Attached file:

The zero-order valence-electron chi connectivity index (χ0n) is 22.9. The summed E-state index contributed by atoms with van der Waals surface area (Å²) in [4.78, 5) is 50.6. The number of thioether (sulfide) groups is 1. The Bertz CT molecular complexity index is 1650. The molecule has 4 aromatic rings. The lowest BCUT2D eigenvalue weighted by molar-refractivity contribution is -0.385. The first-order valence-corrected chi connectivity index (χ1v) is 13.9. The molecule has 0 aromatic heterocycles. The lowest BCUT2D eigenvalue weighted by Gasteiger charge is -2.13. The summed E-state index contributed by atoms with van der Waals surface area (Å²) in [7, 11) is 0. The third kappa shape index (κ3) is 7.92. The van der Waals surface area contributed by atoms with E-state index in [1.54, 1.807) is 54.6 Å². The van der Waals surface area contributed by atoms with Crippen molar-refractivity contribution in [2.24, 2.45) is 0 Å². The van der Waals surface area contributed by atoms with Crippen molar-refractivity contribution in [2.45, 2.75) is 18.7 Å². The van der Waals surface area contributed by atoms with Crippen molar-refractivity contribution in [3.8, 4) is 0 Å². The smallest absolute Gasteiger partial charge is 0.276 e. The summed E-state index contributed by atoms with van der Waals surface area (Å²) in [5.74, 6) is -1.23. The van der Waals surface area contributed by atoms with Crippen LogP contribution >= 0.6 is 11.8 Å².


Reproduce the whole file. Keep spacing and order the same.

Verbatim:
The zero-order valence-electron chi connectivity index (χ0n) is 22.9. The summed E-state index contributed by atoms with van der Waals surface area (Å²) in [4.78, 5) is 50.6. The number of thioether (sulfide) groups is 1. The Bertz CT molecular complexity index is 1650. The molecule has 4 aromatic rings. The lowest BCUT2D eigenvalue weighted by molar-refractivity contribution is -0.385. The first-order valence-corrected chi connectivity index (χ1v) is 13.9. The molecule has 0 aromatic heterocycles. The lowest BCUT2D eigenvalue weighted by Gasteiger charge is -2.13. The summed E-state index contributed by atoms with van der Waals surface area (Å²) in [7, 11) is 0. The third kappa shape index (κ3) is 7.92. The van der Waals surface area contributed by atoms with E-state index in [1.54, 1.807) is 54.6 Å². The van der Waals surface area contributed by atoms with Crippen molar-refractivity contribution in [2.24, 2.45) is 0 Å². The van der Waals surface area contributed by atoms with Crippen molar-refractivity contribution in [2.45, 2.75) is 18.7 Å². The van der Waals surface area contributed by atoms with Crippen molar-refractivity contribution in [3.8, 4) is 0 Å². The smallest absolute Gasteiger partial charge is 0.276 e. The summed E-state index contributed by atoms with van der Waals surface area (Å²) in [5.74, 6) is -1.23. The van der Waals surface area contributed by atoms with Crippen LogP contribution >= 0.6 is 11.8 Å².